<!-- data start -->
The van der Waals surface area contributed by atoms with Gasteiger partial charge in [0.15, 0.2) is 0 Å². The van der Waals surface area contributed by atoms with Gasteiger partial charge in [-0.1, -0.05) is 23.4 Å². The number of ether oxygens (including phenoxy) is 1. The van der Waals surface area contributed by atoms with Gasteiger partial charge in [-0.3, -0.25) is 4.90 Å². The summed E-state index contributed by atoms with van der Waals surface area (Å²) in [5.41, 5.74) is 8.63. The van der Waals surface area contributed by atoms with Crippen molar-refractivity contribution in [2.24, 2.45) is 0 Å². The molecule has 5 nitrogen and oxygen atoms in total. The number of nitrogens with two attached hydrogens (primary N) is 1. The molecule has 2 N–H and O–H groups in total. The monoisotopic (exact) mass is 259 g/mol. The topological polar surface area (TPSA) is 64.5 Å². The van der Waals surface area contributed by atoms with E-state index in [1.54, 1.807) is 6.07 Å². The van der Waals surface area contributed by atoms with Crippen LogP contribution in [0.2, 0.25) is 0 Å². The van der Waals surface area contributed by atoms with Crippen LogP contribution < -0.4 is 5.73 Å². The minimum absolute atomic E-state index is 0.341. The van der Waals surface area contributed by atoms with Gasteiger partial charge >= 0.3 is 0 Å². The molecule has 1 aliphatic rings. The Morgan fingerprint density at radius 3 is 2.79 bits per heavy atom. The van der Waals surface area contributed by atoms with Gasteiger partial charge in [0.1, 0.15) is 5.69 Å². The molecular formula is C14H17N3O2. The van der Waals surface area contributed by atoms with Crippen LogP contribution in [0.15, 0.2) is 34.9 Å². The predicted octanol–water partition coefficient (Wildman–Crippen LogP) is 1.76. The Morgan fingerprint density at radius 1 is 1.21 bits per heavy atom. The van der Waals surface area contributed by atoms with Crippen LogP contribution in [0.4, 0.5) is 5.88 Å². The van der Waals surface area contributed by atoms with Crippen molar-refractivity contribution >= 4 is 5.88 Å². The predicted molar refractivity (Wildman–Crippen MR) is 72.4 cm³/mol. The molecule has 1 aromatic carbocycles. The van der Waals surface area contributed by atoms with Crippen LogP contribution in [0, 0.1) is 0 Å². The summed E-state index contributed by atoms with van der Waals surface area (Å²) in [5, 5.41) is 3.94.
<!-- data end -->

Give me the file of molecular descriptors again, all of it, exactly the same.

The van der Waals surface area contributed by atoms with Gasteiger partial charge in [0.15, 0.2) is 0 Å². The van der Waals surface area contributed by atoms with Gasteiger partial charge in [-0.1, -0.05) is 23.4 Å². The number of ether oxygens (including phenoxy) is 1. The van der Waals surface area contributed by atoms with Gasteiger partial charge in [-0.3, -0.25) is 4.90 Å². The summed E-state index contributed by atoms with van der Waals surface area (Å²) in [5.41, 5.74) is 8.63. The van der Waals surface area contributed by atoms with Crippen molar-refractivity contribution in [2.24, 2.45) is 0 Å². The molecule has 5 nitrogen and oxygen atoms in total. The number of nitrogens with two attached hydrogens (primary N) is 1. The molecule has 2 N–H and O–H groups in total. The monoisotopic (exact) mass is 259 g/mol. The topological polar surface area (TPSA) is 64.5 Å². The van der Waals surface area contributed by atoms with E-state index in [1.54, 1.807) is 6.07 Å². The van der Waals surface area contributed by atoms with Crippen LogP contribution in [0.2, 0.25) is 0 Å². The van der Waals surface area contributed by atoms with Crippen LogP contribution < -0.4 is 5.73 Å². The minimum absolute atomic E-state index is 0.341. The van der Waals surface area contributed by atoms with Gasteiger partial charge >= 0.3 is 0 Å². The molecule has 1 aliphatic rings. The Morgan fingerprint density at radius 3 is 2.79 bits per heavy atom. The van der Waals surface area contributed by atoms with Gasteiger partial charge in [0.1, 0.15) is 5.69 Å². The molecular formula is C14H17N3O2. The van der Waals surface area contributed by atoms with Crippen LogP contribution in [0.15, 0.2) is 34.9 Å². The predicted octanol–water partition coefficient (Wildman–Crippen LogP) is 1.76. The Morgan fingerprint density at radius 1 is 1.21 bits per heavy atom. The van der Waals surface area contributed by atoms with Crippen LogP contribution in [0.4, 0.5) is 5.88 Å². The van der Waals surface area contributed by atoms with Crippen molar-refractivity contribution >= 4 is 5.88 Å². The predicted molar refractivity (Wildman–Crippen MR) is 72.4 cm³/mol. The molecule has 1 aromatic carbocycles. The van der Waals surface area contributed by atoms with Crippen LogP contribution in [0, 0.1) is 0 Å². The summed E-state index contributed by atoms with van der Waals surface area (Å²) in [5, 5.41) is 3.94.